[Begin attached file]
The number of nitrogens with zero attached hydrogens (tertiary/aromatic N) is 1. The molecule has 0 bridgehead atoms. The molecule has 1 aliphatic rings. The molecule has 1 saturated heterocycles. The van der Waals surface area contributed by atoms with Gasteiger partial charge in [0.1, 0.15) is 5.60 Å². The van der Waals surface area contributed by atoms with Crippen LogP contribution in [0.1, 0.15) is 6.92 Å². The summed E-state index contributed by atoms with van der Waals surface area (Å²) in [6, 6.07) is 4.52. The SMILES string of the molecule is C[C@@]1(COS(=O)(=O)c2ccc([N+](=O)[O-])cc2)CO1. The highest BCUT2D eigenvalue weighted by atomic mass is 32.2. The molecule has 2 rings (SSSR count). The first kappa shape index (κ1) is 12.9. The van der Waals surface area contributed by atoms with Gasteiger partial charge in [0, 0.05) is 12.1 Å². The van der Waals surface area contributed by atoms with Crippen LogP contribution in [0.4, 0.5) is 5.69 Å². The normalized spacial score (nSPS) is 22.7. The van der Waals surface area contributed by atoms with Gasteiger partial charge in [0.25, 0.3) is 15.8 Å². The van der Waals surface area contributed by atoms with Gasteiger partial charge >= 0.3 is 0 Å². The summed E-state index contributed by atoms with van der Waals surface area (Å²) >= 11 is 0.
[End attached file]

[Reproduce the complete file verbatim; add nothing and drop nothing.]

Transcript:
The number of nitrogens with zero attached hydrogens (tertiary/aromatic N) is 1. The molecule has 0 bridgehead atoms. The molecule has 1 aliphatic rings. The molecule has 1 saturated heterocycles. The van der Waals surface area contributed by atoms with Gasteiger partial charge in [0.1, 0.15) is 5.60 Å². The van der Waals surface area contributed by atoms with Crippen LogP contribution in [0.1, 0.15) is 6.92 Å². The summed E-state index contributed by atoms with van der Waals surface area (Å²) in [6, 6.07) is 4.52. The SMILES string of the molecule is C[C@@]1(COS(=O)(=O)c2ccc([N+](=O)[O-])cc2)CO1. The highest BCUT2D eigenvalue weighted by atomic mass is 32.2. The molecule has 2 rings (SSSR count). The first kappa shape index (κ1) is 12.9. The van der Waals surface area contributed by atoms with Gasteiger partial charge in [0, 0.05) is 12.1 Å². The van der Waals surface area contributed by atoms with Crippen LogP contribution in [0.4, 0.5) is 5.69 Å². The normalized spacial score (nSPS) is 22.7. The van der Waals surface area contributed by atoms with Gasteiger partial charge in [0.25, 0.3) is 15.8 Å². The van der Waals surface area contributed by atoms with Gasteiger partial charge >= 0.3 is 0 Å². The summed E-state index contributed by atoms with van der Waals surface area (Å²) >= 11 is 0.